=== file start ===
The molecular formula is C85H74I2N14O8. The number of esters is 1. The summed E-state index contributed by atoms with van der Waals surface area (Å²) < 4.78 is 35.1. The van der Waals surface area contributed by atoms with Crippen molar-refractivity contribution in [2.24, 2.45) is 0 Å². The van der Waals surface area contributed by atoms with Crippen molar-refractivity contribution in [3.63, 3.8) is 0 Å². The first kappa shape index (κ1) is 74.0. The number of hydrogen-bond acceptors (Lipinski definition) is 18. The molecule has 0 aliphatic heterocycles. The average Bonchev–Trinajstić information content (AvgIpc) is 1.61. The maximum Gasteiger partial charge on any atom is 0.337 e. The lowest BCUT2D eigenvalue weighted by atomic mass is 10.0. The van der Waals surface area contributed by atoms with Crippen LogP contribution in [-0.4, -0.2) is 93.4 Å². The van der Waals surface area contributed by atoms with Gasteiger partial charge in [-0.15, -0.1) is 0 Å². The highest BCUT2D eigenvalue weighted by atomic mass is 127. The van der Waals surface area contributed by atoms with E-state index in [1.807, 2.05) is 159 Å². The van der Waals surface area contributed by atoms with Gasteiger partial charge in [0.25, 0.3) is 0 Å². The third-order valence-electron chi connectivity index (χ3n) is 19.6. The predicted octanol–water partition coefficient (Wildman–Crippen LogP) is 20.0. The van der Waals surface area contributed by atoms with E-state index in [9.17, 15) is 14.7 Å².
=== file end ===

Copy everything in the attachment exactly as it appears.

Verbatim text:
The molecular formula is C85H74I2N14O8. The number of esters is 1. The summed E-state index contributed by atoms with van der Waals surface area (Å²) < 4.78 is 35.1. The van der Waals surface area contributed by atoms with Crippen molar-refractivity contribution in [2.24, 2.45) is 0 Å². The van der Waals surface area contributed by atoms with Crippen molar-refractivity contribution in [3.63, 3.8) is 0 Å². The first kappa shape index (κ1) is 74.0. The number of hydrogen-bond acceptors (Lipinski definition) is 18. The molecule has 0 aliphatic heterocycles. The average Bonchev–Trinajstić information content (AvgIpc) is 1.61. The maximum Gasteiger partial charge on any atom is 0.337 e. The lowest BCUT2D eigenvalue weighted by atomic mass is 10.0. The van der Waals surface area contributed by atoms with Crippen LogP contribution in [-0.4, -0.2) is 93.4 Å². The van der Waals surface area contributed by atoms with Gasteiger partial charge in [-0.15, -0.1) is 0 Å². The highest BCUT2D eigenvalue weighted by atomic mass is 127. The van der Waals surface area contributed by atoms with E-state index in [1.807, 2.05) is 159 Å². The van der Waals surface area contributed by atoms with Gasteiger partial charge in [0.25, 0.3) is 0 Å². The third-order valence-electron chi connectivity index (χ3n) is 19.6. The predicted octanol–water partition coefficient (Wildman–Crippen LogP) is 20.0. The van der Waals surface area contributed by atoms with E-state index in [9.17, 15) is 14.7 Å².